During the weekend two persons dear to my heart went home to be with the Lord.
In 1991 I was a candidate for the pastorate of the Mount Pleasant Missionary Baptist Church in Fresno, California. I was recommended to check the church out by Dr. T.L. Lewis and I applied for the congregation. I heard from the Pulpit Committee and they scheduled me to come to Fresno. At the time, I didn’t have a lot of money (I still don’t) and they arranged for me to stay in the home of Deacon Mack Haynes and his family. Mack was one of the members of the largest families in the church, the Haynes family. I remember that several of their family members had a tee-shirt that said “It’s a Haynes thing, you wouldn’t understand.” Mack was very gracious to me and I enjoyed talking with Mack. He was a walking encyclopedia of information about Mount Pleasant and the thing I appreciated about him was that he would tell you what was on his mind, hold his ground when necessary and change it if it could be proven otherwise. I came to Fresno twice as a candidate and both times I stayed at his home. In October 1991, I was called to be their pastor and for the first few days, until the parsonage was ready, I stayed at his home. Mack was one of my faithful deacons, consistent in Sunday School, the Voices of the Mount Choir, the Men’s Chorus, and he was one of the best encouragers of young people I can recall. He loved his pastor. When I was called by the New Hope Friendship Missionary Baptist Church, I held a meeting with the Deacons and I remember Mack saying, “Pastor, I still love you. That will never change.” He proved it. For many years, whenever I travelled to Central California, I made it a point to stop by and find Mack, his brother Junious, Willie Green, John T. Adams, Gaylon Aldredge – those men were my backbone and support at Mount Pleasant. They protected their pastor, gave me great counsel, and even shared some history and some jokes with me (I won’t dare share them here). I called Mack a few months ago and he was Mack – laughing, opinionated, and asking “Rev., how are you doing? It’s good hearing your voice.” My condolences go to the entire Haynes family. He was a member of that church for easily 60 plus years. He joined the church initially with his brother, Naaman Haynes and his sister, Earlene, and he served as Junior Deacon, Senior Deacon, Supervisor of the Young Peoples Choir, Secretary of the Trustee Board, and he wrote in 1980, “I love greeting all of you each Sunday morning . . . I still enjoy and look forward to Sunday as I did when I was a youngster.” He passed away on Saturday enjoying one of his favorite past times, football. Mack said to me once when I told him I was a Dallas Cowboys fan, “Rev., if we knew that, we may not have called you.” He was a great 49ers fan. Rest in peace Mack. I’ll see you in the morning.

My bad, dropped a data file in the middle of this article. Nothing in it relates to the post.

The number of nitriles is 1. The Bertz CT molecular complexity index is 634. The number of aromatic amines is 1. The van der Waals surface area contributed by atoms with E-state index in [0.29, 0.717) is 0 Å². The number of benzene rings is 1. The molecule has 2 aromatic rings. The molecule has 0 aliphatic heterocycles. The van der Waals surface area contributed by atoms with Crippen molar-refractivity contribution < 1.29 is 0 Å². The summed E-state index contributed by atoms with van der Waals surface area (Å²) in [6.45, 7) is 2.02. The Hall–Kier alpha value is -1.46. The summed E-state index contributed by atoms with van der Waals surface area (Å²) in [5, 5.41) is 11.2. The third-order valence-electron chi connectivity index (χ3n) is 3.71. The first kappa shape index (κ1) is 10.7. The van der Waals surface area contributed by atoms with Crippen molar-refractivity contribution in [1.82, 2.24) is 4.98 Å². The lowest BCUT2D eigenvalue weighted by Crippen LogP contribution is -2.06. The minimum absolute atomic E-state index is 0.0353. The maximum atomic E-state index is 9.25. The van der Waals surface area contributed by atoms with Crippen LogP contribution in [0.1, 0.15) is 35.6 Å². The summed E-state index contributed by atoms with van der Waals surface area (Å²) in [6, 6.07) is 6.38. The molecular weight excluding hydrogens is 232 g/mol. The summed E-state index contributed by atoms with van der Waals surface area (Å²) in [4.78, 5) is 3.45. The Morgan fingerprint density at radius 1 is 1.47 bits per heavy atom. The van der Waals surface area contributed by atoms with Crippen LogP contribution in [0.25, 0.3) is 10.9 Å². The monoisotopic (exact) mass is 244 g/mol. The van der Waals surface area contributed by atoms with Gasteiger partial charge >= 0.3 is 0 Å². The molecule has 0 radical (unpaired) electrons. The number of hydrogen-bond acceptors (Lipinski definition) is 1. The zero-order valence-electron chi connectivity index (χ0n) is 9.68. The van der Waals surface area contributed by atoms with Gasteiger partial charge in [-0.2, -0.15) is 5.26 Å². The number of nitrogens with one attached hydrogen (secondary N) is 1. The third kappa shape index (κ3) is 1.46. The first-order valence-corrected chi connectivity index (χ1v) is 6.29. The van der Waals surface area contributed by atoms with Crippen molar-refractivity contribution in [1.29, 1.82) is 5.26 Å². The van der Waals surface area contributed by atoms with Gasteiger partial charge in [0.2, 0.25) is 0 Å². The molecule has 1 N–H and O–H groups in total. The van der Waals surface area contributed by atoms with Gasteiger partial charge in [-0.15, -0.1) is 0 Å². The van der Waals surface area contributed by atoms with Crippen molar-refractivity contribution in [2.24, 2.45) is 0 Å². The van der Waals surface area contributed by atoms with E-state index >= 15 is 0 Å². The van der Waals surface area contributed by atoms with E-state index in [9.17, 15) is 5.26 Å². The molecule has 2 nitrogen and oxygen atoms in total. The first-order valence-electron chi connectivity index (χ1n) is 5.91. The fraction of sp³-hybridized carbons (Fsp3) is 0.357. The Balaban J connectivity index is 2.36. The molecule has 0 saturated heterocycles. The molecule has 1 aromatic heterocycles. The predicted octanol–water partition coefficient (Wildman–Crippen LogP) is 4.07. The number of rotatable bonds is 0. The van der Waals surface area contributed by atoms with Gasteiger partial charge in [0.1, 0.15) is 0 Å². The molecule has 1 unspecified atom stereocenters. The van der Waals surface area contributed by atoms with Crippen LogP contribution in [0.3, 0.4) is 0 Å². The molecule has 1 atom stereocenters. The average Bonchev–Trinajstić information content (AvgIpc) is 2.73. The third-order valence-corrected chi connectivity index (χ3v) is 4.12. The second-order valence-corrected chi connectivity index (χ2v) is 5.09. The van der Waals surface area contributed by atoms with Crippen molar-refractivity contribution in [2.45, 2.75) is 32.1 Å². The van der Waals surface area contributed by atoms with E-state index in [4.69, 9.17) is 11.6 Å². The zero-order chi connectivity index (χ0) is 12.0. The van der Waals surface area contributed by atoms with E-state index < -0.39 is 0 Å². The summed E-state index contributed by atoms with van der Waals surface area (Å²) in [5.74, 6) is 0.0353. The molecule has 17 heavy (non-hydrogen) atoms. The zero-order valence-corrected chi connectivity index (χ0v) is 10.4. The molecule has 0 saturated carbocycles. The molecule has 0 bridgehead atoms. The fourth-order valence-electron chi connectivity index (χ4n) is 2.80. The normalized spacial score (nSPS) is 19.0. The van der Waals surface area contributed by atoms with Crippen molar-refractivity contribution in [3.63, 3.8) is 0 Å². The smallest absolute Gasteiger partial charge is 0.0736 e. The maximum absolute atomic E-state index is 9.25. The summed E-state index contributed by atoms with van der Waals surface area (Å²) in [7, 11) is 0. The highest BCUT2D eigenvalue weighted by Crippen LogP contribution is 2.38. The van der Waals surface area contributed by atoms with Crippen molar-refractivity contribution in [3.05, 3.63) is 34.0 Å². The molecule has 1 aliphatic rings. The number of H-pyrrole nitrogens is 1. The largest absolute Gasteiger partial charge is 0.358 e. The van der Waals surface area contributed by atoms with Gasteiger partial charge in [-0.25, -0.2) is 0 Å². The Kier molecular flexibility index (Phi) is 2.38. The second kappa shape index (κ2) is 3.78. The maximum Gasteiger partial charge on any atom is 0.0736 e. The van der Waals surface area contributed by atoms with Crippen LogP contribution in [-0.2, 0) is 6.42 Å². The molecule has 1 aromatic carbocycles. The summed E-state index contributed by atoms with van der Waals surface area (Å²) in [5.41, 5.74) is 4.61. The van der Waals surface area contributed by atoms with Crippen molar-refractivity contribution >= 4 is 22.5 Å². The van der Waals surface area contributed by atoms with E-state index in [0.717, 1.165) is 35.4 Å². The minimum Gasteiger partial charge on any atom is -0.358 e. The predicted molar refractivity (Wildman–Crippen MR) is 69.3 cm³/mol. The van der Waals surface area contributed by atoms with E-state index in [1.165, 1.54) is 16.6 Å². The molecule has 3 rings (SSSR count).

For several years I had the privilege of serving as the guest evangelist for the North Richmond Missionary Baptist Church under their legendary pastor, Dr. C.W. Newsome. Dr. Newsome took a liking to me as a protégé of sorts and in his latter years there before his retirement, he would bring me in regularly to preach. Matter of fact, I preached his final communion service and encouraged the membership to save their disposal cups in remembrance of the many years of labor that Dr. Newsome provided for them. His wife, Dr. Alice Newsome was one of the sweetest first ladies of a church that I’ve ever met. She was an accomplished, trained musician and whenever I came to North Richmond, she insisted that I would get on the piano or the organ. Every time I preached, she made it a point to give me a word of encouragement after each sermon. I actually candidated at the North Richmond Church in 2005 before moving to Nashville. I would see her at the St. John District, the California Missionary Baptist State Convention and the National Missionary Baptist Convention of America, when her health allowed. I loved me some “Miss Newsome” and I would send her cards every now and then just to let her know I was thinking of her. Rest in peace Miss Newsome. I’ll see you in the morning.